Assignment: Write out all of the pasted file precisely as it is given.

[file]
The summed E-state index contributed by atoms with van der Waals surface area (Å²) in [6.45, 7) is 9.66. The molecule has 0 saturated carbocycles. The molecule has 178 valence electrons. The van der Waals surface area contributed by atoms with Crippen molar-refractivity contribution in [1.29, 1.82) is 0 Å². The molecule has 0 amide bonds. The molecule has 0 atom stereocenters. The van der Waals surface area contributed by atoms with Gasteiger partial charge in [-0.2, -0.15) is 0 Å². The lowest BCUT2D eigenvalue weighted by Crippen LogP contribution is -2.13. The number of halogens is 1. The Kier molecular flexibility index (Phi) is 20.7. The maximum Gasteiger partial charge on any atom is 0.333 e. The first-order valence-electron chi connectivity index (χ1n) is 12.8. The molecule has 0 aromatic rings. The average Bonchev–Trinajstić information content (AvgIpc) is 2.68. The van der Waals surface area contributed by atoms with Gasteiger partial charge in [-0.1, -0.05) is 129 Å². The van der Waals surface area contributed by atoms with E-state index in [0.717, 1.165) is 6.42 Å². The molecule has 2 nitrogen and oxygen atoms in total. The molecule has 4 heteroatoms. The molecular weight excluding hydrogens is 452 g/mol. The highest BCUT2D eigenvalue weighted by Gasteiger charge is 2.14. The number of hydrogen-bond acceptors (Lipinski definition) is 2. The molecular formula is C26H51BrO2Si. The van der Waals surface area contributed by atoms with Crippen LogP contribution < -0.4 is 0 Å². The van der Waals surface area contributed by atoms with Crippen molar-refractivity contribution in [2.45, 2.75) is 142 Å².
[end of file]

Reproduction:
The summed E-state index contributed by atoms with van der Waals surface area (Å²) in [6.45, 7) is 9.66. The molecule has 0 saturated carbocycles. The molecule has 178 valence electrons. The van der Waals surface area contributed by atoms with Crippen molar-refractivity contribution in [1.29, 1.82) is 0 Å². The molecule has 0 amide bonds. The molecule has 0 atom stereocenters. The van der Waals surface area contributed by atoms with Gasteiger partial charge in [-0.2, -0.15) is 0 Å². The lowest BCUT2D eigenvalue weighted by Crippen LogP contribution is -2.13. The number of halogens is 1. The Kier molecular flexibility index (Phi) is 20.7. The maximum Gasteiger partial charge on any atom is 0.333 e. The first-order valence-electron chi connectivity index (χ1n) is 12.8. The molecule has 0 aromatic rings. The average Bonchev–Trinajstić information content (AvgIpc) is 2.68. The van der Waals surface area contributed by atoms with Gasteiger partial charge in [-0.1, -0.05) is 129 Å². The van der Waals surface area contributed by atoms with E-state index in [0.717, 1.165) is 6.42 Å². The molecule has 2 nitrogen and oxygen atoms in total. The molecule has 4 heteroatoms. The molecular weight excluding hydrogens is 452 g/mol. The highest BCUT2D eigenvalue weighted by Gasteiger charge is 2.14. The number of hydrogen-bond acceptors (Lipinski definition) is 2. The molecular formula is C26H51BrO2Si. The van der Waals surface area contributed by atoms with Crippen LogP contribution < -0.4 is 0 Å². The van der Waals surface area contributed by atoms with Crippen molar-refractivity contribution in [2.45, 2.75) is 142 Å².